Architecture lovers should be delighted to hear that there is a historical conscience at play in some of these works. The graceful work of art director Charlotte Taylor is often John Lautner-esque; Luis Fernandez’s spaces are reminiscent of the great Oscar Niemeyer; and Zaha Hadid Architects just announced their own whole metaverse enterprise Liberland which boasts a city hall, plaza and exhibition center all designed in Hadid’s signature, sinuous, Pritzker Prize-winning style. 

Liberland by Zaha Hadid Architects

 Should everything in real life have a metaverse twin? Perhaps we can stand to see fewer municipal structures (no fires to put out, no people to arrest?) or gas stations (though, there was that one gas station in PolkaCity that recently sold for $130k). George Bileca, CEO of Voxel Architects, whose firm designed and built the Cryptovoxels B.20 Museum—headquarters of Sotheby’s and Consensys—says he is sure that everything in the real world will eventually have a metaverse counterpart. “There’s a use for anything here,” he mentioned to me. “Even a restaurant can be a game where you need to eat in order to survive, or there can be a metaverse where your [digital avatar is] conditioned to eat.”( In fact, McDonald’s has already filed trademarks to build restaurants in the metaverse from which to order food to be delivered IRL.)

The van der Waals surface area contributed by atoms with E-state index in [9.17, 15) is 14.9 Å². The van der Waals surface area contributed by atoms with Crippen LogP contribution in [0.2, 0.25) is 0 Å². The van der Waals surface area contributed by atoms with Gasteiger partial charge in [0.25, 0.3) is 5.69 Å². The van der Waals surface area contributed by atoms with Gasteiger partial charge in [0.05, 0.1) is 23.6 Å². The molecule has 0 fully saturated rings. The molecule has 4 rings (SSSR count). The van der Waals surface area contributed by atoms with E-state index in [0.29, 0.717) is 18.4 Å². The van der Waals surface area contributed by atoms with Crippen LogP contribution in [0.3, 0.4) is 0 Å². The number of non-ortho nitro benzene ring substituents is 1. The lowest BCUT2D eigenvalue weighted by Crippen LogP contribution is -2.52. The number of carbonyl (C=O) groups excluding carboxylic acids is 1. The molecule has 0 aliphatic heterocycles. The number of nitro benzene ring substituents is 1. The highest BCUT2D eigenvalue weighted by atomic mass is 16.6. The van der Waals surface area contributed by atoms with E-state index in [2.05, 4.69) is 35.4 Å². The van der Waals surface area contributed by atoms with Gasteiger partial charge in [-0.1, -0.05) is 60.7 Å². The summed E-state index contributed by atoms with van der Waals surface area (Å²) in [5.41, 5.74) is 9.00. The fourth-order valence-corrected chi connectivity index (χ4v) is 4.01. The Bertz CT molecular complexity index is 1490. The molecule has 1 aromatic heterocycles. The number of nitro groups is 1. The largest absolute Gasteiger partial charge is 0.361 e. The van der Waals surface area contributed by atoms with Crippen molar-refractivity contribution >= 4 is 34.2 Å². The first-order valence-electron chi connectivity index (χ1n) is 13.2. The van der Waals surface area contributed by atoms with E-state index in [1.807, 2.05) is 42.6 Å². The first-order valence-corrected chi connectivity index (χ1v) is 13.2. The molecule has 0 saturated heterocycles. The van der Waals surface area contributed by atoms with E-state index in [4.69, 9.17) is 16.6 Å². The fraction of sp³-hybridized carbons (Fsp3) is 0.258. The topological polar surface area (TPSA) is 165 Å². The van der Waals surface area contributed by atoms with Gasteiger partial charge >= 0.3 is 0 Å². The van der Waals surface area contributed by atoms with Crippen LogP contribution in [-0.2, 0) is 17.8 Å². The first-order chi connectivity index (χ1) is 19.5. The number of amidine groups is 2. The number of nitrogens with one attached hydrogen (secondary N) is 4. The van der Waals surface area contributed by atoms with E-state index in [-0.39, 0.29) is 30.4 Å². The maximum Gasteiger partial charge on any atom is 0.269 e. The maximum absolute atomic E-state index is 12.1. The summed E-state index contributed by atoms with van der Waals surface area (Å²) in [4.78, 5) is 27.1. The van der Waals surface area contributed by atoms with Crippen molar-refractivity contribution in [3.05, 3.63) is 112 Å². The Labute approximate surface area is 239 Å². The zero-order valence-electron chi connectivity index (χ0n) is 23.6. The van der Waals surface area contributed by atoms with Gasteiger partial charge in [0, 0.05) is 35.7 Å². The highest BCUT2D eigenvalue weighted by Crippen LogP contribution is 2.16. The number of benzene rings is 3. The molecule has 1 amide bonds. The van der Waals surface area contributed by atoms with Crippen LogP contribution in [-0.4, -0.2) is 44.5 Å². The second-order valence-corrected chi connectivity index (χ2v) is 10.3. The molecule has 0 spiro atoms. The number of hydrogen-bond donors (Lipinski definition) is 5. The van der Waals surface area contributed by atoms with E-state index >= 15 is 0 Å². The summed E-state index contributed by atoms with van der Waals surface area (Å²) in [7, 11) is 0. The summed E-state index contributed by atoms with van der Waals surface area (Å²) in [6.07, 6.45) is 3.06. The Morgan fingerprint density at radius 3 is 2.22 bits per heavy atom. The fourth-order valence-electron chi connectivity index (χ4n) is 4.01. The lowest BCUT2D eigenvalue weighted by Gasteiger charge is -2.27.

Creativity Without Constraint

So, is building in the metaverse a lot like Dubai, but without all the cranes and construction noise? A launch I attended recently on the Mona platform, called the Ready Player Me Sky Lounge designed by Mobin Faraz (a native of Dubai) felt very Dubai to me. With its neon-lit floors, tropical plants, and James Turrell-esque overhead lights, it put me in mind of both the Dubai Mall and the rooftop lounge at the Miami Fountainbleau.

As an architect you design for the present, with an awareness of the past, for a future which is essentially unknown.

Sir Norman Foster, English Architect & Designer

Mona co-founder Justin Melillo, who previously worked for Dreamworks Animation and Magic Leap, saw an opportunity to build a creator-first metaverse platform, offering the tools needed to build and own high-fidelity worlds. Mona spaces do not operate on a land sale model. Rather, they are working with partners like Spatial and MetaMundo to facilitate interoperability across the open metaverse.